Neuroscientists have long been fascinated by the special intellectual capacities of the human brain. One aspect is that it takes years for human neurons to develop compared to other species, which happen much faster. Scientists have debated the causes of this difference, and now a breakthrough study published in Science has shed light on this question.
The study discovered that the mitochondria, the energy "factory" in brain cells, is in charge of the rate at which the brain develops. This study gives information on how humans have evolved and could have significant effects on how the brain works and how disorders are treated.
Unraveling the Connection to Photobiomodulation Therapy (PBM)
The study's findings establish a compelling link with the application of photobiomodulation therapy (PBM), infusing even greater significance into the research. Photobiomodulation, which leverages infrared light to activate mitochondria, is renowned for stimulating enhanced oxygenation and blood flow.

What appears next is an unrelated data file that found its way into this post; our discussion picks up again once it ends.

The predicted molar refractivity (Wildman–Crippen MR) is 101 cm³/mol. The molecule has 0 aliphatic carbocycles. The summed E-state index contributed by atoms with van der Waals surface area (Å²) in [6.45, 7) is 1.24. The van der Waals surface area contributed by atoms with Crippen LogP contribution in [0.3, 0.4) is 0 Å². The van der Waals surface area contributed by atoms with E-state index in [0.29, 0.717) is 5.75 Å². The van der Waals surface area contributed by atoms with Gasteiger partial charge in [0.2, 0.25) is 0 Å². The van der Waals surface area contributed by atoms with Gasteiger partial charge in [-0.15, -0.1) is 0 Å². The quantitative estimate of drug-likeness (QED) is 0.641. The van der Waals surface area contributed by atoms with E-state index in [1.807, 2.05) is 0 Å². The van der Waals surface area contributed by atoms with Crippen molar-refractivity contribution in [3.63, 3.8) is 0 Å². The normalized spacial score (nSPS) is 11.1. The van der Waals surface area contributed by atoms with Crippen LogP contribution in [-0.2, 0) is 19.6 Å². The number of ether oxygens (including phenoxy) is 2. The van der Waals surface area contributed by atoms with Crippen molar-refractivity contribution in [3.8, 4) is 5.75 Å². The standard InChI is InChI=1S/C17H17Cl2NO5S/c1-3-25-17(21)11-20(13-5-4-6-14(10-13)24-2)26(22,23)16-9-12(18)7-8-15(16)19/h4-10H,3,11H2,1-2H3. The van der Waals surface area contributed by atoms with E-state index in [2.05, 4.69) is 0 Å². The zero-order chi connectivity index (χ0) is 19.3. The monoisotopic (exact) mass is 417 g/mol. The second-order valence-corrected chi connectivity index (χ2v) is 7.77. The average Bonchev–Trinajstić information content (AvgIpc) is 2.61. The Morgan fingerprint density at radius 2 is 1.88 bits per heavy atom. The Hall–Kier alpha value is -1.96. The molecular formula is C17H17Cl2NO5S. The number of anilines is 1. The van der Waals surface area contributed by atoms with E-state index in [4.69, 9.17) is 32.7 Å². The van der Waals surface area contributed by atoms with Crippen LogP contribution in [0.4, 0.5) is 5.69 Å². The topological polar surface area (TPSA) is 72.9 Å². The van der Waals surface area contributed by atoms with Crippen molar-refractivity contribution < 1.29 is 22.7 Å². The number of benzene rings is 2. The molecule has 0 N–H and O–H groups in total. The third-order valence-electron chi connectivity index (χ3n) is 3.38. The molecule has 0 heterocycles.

The findings of the study, which highlight the significance of mitochondrial activation in neurons and how PBM therapy works, support the idea that increasing mitochondrial activity is an effective method for improving cognitive performance in people with neurodegenerative illnesses.
The relationship between these findings and the use of PBM therapy highlights how increasing mitochondrial activity may be a practical way to improve cognitive functioning in people with neurodegenerative illnesses.
This research offers potential for future studies into revealing the workings of the human brain and discovering cutting-edge therapy strategies for developmental problems as we explore all aspects of brain growth. This is a sign of a promising future in neuroscience, together with ongoing research to understand the complex structure of the human brain.
Iwata, R.; Casimir, P.; Erkol, E.; et.al. Mitochondria metabolism sets the species-specific tempo of neuronal development. 2023. Available Online: https://www.science.org/doi/10.1126/science.abn4705
Tsai, S.R.; Hamblin, M.R. Biological effects and medical applications of infrared radiation. Available Online: https://www.sciencedirect.com/science/article/abs/pii/S1011134416311691